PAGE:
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As an executive with two small kids, I am not overstating things when I say I have virtually no time to myself. I am always doing something for work or home, and I am attempting to do it to the best of my ability. Professionally, I work my hardest to be my most productive self. Then, at home, I feed everyone, help my three-year-old use the potty, keep my one-year-old from catapulting himself off a couch, and referee toddler WrestleMania. It is pure chaos. I am lucky if I get one hour a day to myself to unwind before going to bed to get up and do it all over again.

I cannot count the number of times someone has watched my kids or visited my house and said, “you’re lucky you’re young. At my age, that would be exhausting. I couldn’t do it.”

But truthfully, it doesn’t matter what age you are. A full-time, demanding gig, plus any other major commitment, obligation, or trial life can throw at you, can leave you in a place where even if you put your foot on the gas all day, every day, you will not come close to completing everything you need to do.

Driving to work the other day, I thought, “People don’t even treat cars like this. They don’t make their car run nonstop, without taking breaks or checking in to make sure the car is running as it should. They stop. Fuel up. Schedule maintenance. Identify needed repairs and make them. Why, as humans, do we treat ourselves like we can run nonstop with no personal repercussions?”

Having your foot on a gas pedal 24/7/365 is not sustainable for a person. You’re destined to burn out. And once you are burned out, you do everything worse. You don’t perform your job as you should. You snap at your family. You feel ragged, and you feel exhausted. It’s a terrible place to be.

The key is to recognize that you are in a demanding phase of life and that you have to set up boundaries ahead of time to keep yourself from getting to this burned-out place. Those boundaries might look different to different people, but some suggestions include:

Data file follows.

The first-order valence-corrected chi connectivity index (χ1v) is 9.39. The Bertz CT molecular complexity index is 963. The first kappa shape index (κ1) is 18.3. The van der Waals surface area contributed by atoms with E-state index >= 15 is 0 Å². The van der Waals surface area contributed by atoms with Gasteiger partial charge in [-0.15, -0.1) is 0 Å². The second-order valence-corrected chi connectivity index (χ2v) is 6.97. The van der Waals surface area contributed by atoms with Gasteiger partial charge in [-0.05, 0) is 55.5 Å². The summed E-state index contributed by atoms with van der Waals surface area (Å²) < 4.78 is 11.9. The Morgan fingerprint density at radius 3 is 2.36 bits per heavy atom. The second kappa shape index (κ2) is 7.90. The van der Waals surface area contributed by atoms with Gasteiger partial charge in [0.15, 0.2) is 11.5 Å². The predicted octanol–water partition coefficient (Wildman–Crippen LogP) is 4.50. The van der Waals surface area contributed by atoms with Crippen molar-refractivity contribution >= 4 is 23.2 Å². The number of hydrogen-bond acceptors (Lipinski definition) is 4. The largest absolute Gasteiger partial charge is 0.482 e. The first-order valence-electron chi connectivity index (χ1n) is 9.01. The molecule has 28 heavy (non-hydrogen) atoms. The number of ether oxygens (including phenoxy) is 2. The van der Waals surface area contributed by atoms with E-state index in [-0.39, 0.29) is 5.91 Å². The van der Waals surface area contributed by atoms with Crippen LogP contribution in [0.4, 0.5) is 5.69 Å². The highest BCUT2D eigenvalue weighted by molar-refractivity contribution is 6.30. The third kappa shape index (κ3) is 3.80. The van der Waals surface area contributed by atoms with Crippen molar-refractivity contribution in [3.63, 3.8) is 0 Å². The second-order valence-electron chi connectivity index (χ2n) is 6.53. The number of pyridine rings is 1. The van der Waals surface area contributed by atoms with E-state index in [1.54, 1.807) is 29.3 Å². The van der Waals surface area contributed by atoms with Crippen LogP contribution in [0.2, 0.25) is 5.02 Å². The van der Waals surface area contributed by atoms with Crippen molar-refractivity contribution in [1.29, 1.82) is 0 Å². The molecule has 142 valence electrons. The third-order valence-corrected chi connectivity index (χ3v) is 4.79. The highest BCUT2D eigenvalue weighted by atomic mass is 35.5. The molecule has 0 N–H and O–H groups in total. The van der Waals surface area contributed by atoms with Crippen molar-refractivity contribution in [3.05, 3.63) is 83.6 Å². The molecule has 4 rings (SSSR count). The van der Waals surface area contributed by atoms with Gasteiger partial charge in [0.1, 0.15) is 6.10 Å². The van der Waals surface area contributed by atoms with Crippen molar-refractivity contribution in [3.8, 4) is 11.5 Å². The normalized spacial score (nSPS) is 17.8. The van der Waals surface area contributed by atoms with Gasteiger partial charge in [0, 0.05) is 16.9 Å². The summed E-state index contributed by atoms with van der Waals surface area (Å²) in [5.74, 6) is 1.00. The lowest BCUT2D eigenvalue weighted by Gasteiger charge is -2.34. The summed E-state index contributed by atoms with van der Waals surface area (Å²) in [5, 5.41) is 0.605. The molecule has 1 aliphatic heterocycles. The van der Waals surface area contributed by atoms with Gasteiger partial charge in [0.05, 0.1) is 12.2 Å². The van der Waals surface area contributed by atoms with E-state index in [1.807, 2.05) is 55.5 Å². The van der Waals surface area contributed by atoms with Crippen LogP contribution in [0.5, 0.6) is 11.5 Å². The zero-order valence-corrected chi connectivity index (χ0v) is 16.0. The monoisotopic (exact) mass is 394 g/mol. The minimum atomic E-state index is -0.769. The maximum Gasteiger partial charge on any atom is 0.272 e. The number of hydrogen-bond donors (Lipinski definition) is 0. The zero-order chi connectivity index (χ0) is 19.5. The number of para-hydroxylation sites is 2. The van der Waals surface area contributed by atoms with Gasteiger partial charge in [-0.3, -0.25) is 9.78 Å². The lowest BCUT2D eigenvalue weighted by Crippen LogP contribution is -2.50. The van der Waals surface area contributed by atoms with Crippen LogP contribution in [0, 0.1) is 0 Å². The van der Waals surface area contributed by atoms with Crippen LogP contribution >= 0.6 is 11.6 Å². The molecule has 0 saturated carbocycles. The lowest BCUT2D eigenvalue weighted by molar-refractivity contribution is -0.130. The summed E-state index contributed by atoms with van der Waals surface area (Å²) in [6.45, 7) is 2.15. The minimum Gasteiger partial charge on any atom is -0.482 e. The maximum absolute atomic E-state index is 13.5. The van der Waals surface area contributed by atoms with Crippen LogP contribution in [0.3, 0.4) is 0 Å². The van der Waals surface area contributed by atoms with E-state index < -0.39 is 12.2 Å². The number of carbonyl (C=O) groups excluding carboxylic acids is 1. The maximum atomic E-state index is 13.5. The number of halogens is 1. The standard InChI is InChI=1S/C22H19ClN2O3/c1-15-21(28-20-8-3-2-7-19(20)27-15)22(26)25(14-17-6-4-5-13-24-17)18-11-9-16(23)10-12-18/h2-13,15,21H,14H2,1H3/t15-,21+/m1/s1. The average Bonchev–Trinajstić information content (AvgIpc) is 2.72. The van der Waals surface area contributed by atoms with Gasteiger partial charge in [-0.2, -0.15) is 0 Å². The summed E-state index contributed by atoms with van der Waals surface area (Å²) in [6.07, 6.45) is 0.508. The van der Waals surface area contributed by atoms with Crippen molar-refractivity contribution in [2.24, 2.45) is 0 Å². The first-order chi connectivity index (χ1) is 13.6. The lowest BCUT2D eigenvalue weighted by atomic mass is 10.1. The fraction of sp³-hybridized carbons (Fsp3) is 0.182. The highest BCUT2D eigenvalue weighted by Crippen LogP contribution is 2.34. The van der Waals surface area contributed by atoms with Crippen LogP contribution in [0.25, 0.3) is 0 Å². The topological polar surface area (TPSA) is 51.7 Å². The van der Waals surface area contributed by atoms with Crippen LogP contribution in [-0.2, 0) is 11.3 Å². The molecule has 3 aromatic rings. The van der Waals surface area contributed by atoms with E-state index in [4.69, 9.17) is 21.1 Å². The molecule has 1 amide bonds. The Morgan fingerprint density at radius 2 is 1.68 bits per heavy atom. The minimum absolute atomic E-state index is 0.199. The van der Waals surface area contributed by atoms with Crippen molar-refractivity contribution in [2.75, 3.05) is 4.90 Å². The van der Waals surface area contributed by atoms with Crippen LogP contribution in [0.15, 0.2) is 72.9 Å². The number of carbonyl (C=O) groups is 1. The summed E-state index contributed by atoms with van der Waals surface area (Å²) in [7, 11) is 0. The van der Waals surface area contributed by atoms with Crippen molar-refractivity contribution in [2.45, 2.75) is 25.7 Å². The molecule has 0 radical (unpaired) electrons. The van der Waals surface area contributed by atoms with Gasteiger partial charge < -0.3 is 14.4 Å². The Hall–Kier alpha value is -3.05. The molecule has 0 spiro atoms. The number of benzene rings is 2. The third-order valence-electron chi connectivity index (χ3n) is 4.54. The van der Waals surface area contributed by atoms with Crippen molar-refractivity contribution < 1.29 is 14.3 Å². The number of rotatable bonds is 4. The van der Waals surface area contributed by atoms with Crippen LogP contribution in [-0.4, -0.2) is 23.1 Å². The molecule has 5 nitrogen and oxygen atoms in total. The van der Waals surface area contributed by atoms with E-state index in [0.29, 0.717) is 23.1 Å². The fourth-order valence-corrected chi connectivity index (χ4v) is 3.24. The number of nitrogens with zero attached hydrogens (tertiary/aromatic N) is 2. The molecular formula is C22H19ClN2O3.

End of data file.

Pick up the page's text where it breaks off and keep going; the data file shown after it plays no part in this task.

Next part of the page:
• Ask for help. If people can take things off your plate and are willing to do it, don’t be afraid to ask them to do so. People who care about you and your success do not want to see you run ragged. Show them how they can help you.
  • Build things into your schedule and life that bring you joy. Even if you “don’t have time,” make the time. Do yoga. Have coffee with a friend. Put your kid to bed a little earlier and watch tv or read a book. It may seem absurd to schedule a time to take these little breaks, but some seasons of life demand it.
  • The reality is that when you get overly busy, things that are not truly urgent will have to wait – and you may have to disappoint people as a result. Get more comfortable with that notion and ask people to give you grace. I really struggle with this as someone who wants to hit all of my deadlines and satisfy expectations. But again, certain seasons of life demand you be candid about what you can get done and when. And once you start having this candor with yourself and others, it will help you stay calm and maintain productivity in an otherwise stressful situation.
  • If you don’t sleep, it will quickly wear you down. Giving up sleep is not a sustainable option.

This list goes on and looks different for everyone. But I challenge you to think about what in your life keeps you in a positive mental place as what’s demanded of you changes. Keep asking: Have you hit the burnout point? Are you still doing well? If you have hit the burnout point, evaluate where you are, set more boundaries, refuel, and begin again.

Hard things don’t have simple answers, and I’m not pretending to have these answers. This process is all a part of finding that ever-elusive “balance” that everyone talks about but is incredibly difficult to attain. I do know that burnout is not sustainable, and you owe it to yourself and those around you to try to keep from getting there.

Katie Treadway is the Head of Regulatory Affairs at One Energy.

Learn more about Katie and the One Energy team.